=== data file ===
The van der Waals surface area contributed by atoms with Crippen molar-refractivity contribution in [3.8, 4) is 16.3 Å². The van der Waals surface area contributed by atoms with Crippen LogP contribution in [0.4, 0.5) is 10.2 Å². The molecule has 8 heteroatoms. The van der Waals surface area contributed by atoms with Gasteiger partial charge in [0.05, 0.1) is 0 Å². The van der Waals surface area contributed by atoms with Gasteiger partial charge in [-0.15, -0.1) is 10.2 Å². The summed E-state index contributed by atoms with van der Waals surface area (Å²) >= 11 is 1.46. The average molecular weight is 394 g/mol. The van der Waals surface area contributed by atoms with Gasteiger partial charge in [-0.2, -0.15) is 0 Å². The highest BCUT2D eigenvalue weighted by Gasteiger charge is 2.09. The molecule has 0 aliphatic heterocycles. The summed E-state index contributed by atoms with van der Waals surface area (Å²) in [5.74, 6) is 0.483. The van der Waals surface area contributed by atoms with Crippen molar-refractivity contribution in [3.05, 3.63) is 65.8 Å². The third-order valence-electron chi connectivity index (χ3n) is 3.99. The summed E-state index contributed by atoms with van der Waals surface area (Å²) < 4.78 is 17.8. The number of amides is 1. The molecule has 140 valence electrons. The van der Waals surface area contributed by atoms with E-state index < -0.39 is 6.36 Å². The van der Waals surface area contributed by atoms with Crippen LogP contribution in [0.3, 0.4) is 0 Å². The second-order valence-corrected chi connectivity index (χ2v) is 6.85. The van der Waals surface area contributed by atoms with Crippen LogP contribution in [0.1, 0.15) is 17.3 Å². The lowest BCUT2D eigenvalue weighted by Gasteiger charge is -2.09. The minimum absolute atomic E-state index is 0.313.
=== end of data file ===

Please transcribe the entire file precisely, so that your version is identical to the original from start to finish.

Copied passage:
The van der Waals surface area contributed by atoms with Crippen molar-refractivity contribution in [3.8, 4) is 16.3 Å². The van der Waals surface area contributed by atoms with Crippen LogP contribution in [0.4, 0.5) is 10.2 Å². The molecule has 8 heteroatoms. The van der Waals surface area contributed by atoms with Gasteiger partial charge in [0.05, 0.1) is 0 Å². The van der Waals surface area contributed by atoms with Gasteiger partial charge in [-0.15, -0.1) is 10.2 Å². The summed E-state index contributed by atoms with van der Waals surface area (Å²) >= 11 is 1.46. The average molecular weight is 394 g/mol. The van der Waals surface area contributed by atoms with Gasteiger partial charge in [-0.2, -0.15) is 0 Å². The highest BCUT2D eigenvalue weighted by Gasteiger charge is 2.09. The molecule has 0 aliphatic heterocycles. The summed E-state index contributed by atoms with van der Waals surface area (Å²) in [5.74, 6) is 0.483. The van der Waals surface area contributed by atoms with Crippen molar-refractivity contribution in [3.05, 3.63) is 65.8 Å². The third-order valence-electron chi connectivity index (χ3n) is 3.99. The summed E-state index contributed by atoms with van der Waals surface area (Å²) < 4.78 is 17.8. The number of amides is 1. The molecule has 140 valence electrons. The van der Waals surface area contributed by atoms with E-state index < -0.39 is 6.36 Å². The van der Waals surface area contributed by atoms with Crippen LogP contribution in [0.3, 0.4) is 0 Å². The second-order valence-corrected chi connectivity index (χ2v) is 6.85. The van der Waals surface area contributed by atoms with Crippen LogP contribution in [0.1, 0.15) is 17.3 Å². The lowest BCUT2D eigenvalue weighted by Gasteiger charge is -2.09. The minimum absolute atomic E-state index is 0.313.